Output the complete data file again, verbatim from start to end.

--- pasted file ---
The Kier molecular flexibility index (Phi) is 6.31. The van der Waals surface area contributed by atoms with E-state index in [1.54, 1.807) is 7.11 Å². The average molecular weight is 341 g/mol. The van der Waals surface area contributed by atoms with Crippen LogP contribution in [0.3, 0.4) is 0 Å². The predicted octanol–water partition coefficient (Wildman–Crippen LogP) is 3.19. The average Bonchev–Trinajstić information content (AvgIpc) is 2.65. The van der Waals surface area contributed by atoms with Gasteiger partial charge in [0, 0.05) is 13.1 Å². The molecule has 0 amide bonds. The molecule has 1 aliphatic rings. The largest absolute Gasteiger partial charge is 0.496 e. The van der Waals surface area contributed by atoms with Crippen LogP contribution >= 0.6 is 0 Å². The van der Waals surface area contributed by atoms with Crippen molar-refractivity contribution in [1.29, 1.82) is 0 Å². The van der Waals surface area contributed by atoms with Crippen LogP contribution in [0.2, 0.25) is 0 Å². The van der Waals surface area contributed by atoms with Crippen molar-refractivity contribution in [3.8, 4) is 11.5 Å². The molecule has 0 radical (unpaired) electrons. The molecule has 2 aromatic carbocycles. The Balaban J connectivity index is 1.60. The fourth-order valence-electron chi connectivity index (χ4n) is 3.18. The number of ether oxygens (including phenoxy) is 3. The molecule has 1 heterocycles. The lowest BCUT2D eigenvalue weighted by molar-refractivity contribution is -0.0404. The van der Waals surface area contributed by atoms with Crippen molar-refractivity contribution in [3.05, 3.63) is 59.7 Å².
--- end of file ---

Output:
The Kier molecular flexibility index (Phi) is 6.31. The van der Waals surface area contributed by atoms with E-state index in [1.54, 1.807) is 7.11 Å². The average molecular weight is 341 g/mol. The van der Waals surface area contributed by atoms with Crippen LogP contribution in [0.3, 0.4) is 0 Å². The predicted octanol–water partition coefficient (Wildman–Crippen LogP) is 3.19. The average Bonchev–Trinajstić information content (AvgIpc) is 2.65. The van der Waals surface area contributed by atoms with Gasteiger partial charge in [0, 0.05) is 13.1 Å². The molecule has 0 amide bonds. The molecule has 1 aliphatic rings. The largest absolute Gasteiger partial charge is 0.496 e. The van der Waals surface area contributed by atoms with Crippen LogP contribution >= 0.6 is 0 Å². The van der Waals surface area contributed by atoms with Crippen molar-refractivity contribution in [1.29, 1.82) is 0 Å². The van der Waals surface area contributed by atoms with Crippen LogP contribution in [0.2, 0.25) is 0 Å². The van der Waals surface area contributed by atoms with Crippen molar-refractivity contribution in [3.8, 4) is 11.5 Å². The molecule has 0 radical (unpaired) electrons. The molecule has 2 aromatic carbocycles. The Balaban J connectivity index is 1.60. The fourth-order valence-electron chi connectivity index (χ4n) is 3.18. The number of ether oxygens (including phenoxy) is 3. The molecule has 1 heterocycles. The lowest BCUT2D eigenvalue weighted by molar-refractivity contribution is -0.0404. The van der Waals surface area contributed by atoms with Crippen molar-refractivity contribution in [3.05, 3.63) is 59.7 Å².